Anonymous strikes after group plans Newtown vigil protest

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Anonymous is zeroing in on Westboro Baptist Church, a group known for its hate-fueled protests that planned to picket a vigil for victims of the Sandy Hook Elementary School shooting in Newtown, Conn.

On Saturday, the hacktivist group posted the names, phone numbers, and email and physical addresses of Westboro members, along with a reproachful video, as backlash for the Topeka, Kan.-based group vying to intrude upon grieving families.

According to the tiny church, made up of about 40 people, mostly family, it planned to "picket Sandy Hook Elementary School to sing praise to God for the glory of his work in executing his judgment."

Last Friday, Adam Lanza, the 20-year-old gunman, shot and killed 20 children and six adults while they were at school, before committing suicide.

In the video, Anonymous said Westboro's “hatred supersedes [its] faith.”

“From the time you have received this message, our attack protocol has past been executed and your downfall is underway,” the video said. “Do not attempt to delude yourselves into thinking you can escape our reach, for we are everywhere, and all-seeing, in the same sense as God. We are a body of individuals who fight for a purpose higher than self, and seek to bring the malevolent intent of the malefactors to light.”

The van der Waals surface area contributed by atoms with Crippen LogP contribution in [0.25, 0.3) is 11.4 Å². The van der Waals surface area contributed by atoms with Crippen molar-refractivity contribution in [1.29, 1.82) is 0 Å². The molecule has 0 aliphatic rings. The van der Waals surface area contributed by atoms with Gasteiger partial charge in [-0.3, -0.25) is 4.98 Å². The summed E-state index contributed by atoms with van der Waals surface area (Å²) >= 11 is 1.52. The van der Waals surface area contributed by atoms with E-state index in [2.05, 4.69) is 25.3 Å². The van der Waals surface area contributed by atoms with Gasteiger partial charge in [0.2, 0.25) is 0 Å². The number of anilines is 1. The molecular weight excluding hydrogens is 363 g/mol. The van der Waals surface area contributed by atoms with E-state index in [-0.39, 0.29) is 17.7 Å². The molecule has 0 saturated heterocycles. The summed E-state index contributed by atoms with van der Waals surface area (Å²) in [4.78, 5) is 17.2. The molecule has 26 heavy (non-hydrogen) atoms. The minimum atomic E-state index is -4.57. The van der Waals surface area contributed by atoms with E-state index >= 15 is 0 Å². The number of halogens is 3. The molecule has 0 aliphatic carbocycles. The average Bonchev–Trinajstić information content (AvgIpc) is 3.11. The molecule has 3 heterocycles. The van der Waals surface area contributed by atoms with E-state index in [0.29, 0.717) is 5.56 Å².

On Monday, teenage hacker “Cosmo the God” of online collective UGNazi apparently hacked the Twitter account of Westboro spokeswoman Shirley Phelps-Roper. The account remains compromised.

A Sunday tweet from an Anonymous Twitter handle also said that the church's site, godhatesfags.com, was taken offline by the group. The page has been intermittently available on Monday.

This incident is just Anonymous' latest act of dissent against the inflammatory Westboro group, known largely for protesting the funerals of U.S. fallen soldiers and other public figures.  

In February 2011, Anonymous defaced Westboro's website by exploiting an unnamed zero-day vulnerability. The group hacked the church's website during a live radio interview on “The David Pakman Show” between Westboro's Phelps-Roper and an Anonymous member.



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